Despite being a highly recognizable and esteemed name in the EDM circuit, New York-based festival Electric Zoo has inched dangerously close to the edge of failure in recent years, according to a report by Forbes. Following the two overdose-related deaths on the grounds in 2013, an entire day of the festival was forced to be cancelled due to rain the next year. In the wake of parent conglomerate SFX Entertainment’s bankruptcy and the abandonment of CEO Robert Sillerman, the event has faced a continually uphill battle to emerge as a stable and confident brand.
But according to SFX Entertainment VP Adam Richman, “You need to stick with us, give us one more shot here.”
Made Events, the promoter purchased by SFX several years ago that now is in charge of EZoo, is doing all it can to create a memorable and successful installment this weekend. If they aren’t able to make a lasting impression on attendees and business leaders, it may turn out to be their last chance.
As Forbes pointed out, modern music festivals must exhibit much more than an interesting lineup to remain competitive in the scene. In order to keep the hype alive, the event needs to differentiate itself from others like it while simultaneously cultivating an atmosphere that highlights the full weekend experience over just the performing acts.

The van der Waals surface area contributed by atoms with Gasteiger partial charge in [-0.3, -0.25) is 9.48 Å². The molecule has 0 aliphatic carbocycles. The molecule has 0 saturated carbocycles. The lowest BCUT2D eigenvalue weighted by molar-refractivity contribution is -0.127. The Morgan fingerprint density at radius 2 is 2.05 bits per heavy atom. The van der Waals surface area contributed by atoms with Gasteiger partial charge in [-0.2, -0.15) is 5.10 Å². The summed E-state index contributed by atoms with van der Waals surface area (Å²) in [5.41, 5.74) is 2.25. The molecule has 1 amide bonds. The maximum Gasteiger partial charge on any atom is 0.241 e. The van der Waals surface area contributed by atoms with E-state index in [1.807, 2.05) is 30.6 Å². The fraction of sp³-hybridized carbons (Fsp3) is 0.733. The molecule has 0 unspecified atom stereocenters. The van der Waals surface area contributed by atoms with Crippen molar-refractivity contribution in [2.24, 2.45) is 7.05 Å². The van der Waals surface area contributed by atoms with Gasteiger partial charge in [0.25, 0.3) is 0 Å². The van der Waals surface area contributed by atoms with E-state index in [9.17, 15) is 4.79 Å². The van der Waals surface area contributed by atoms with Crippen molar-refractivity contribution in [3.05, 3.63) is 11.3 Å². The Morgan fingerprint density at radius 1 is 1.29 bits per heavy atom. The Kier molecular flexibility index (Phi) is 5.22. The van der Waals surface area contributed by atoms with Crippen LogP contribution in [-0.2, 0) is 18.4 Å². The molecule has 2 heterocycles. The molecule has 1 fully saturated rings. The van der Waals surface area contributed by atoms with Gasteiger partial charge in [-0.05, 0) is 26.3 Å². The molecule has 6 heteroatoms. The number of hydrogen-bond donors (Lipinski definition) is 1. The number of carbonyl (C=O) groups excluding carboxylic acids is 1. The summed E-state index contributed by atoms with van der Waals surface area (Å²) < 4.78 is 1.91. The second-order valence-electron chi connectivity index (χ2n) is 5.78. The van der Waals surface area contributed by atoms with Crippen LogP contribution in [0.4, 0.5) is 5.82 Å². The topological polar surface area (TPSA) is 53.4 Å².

As part of their efforts to do just this, Made Events is centering this weekend’s EZoo around a Wild Island theme. Stilted performers, animal parades and appropriate decorations will litter the grounds, immersing attendees in a world far removed from New York City.
“It’s all those little experiences, the micro-experiences,” Richman said. “Those make it worth a lot more than just the headliners. That’s really but our focus for the last two years.”
According to Forbes, the investors that involved themselves in salvaging the mess that SFX left decided to dedicate as many resources as necessary to ensure a successful EZoo weekend, rather than cut funding as many anticipated. With the company’s commitment to keeping the event afloat and profitable, the team might just see the kind of event they’ve been hoping for.
As of now, however, the festival has still not sold out, despite being up 30% in sales from 2015.
“This year’s Electric Zoo is going to be an overwhelming success . . . knock on wood.”